It is in this setting that the Obama speech turns to the controversy generated by the reliance on drones, the use of which increased dramatically since Obama came to the White House in 2009. Obama affirms in vague and abstract language that “the decisions that we are making now will define the type of nation—and world—that we leave to our children. . . . So America is at a crossroads. We must define the nature and scope of this struggle, or else it will define us.” In an effort to refocus the struggle against global terrorism, Obama offers some welcome downsizing language: “. . . we must define our effort not as a boundless ‘global war on terror,’ but rather as a series of persistent, targeted efforts to dismantle the specific networks of violent extremists that threaten America.” Yet there is no explanation offered as to why the struggles for political control in far flung places such as Yemen, Somalia, Mali, even the Philippines should be considered combat zones from the perspective of national security unless the global reach of American grand strategy is encompasses every country on the planet. Surely, to introduce American military power in what appear to be struggles to control the internal political life of a series of foreign countries does not create grounds in international law for recourse to war or even for threats and uses of international force.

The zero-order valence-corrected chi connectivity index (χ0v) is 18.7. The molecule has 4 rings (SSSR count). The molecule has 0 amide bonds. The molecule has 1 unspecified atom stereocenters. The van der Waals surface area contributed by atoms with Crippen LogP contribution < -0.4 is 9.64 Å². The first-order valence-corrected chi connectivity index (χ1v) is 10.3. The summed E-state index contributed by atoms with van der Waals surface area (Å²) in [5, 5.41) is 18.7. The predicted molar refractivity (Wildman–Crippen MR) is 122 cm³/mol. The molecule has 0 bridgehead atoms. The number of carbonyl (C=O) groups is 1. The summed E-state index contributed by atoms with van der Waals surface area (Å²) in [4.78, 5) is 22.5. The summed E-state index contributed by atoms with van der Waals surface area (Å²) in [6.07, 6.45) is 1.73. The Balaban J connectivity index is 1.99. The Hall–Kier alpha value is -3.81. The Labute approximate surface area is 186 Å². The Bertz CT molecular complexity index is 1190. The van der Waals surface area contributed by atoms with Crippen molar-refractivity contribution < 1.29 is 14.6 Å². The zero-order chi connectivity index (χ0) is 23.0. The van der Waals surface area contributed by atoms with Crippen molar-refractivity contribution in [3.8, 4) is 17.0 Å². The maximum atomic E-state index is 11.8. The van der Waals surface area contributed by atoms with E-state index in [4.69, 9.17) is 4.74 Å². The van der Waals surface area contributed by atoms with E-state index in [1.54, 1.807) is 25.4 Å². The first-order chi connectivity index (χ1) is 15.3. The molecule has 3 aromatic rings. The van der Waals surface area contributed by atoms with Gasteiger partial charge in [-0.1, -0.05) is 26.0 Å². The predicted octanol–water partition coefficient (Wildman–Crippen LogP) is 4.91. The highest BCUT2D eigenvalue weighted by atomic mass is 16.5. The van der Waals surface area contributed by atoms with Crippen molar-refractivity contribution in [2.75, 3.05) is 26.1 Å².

It is not that Obama is rhetorically insensitive to these concerns, but it is his steadfast unwillingness to examine the concrete realities of what is being done in the name of America that makes his rosy picture of drone warfare so disturbing and misleading. Obama asserts that “[a]s was true in previous armed conflicts, this new technology raises profound questions—about who is targeted, and why, about civilian casualties, and the risk of creating new enemies; about the legality of such strikes under U.S. law and international law; about accountability and morality.” Yes, these are some of the issues, but the responses given are little better than bland evasions of the legal and moral concerns raised. The basic argument put forward is that drone warfare has been effective and legal, and that it causes fewer casualties than other military alternatives. These contentions are subject to severe doubts that are never addressed in concrete terms that would be appropriate if Obama really meant what he said about confronting hard questions.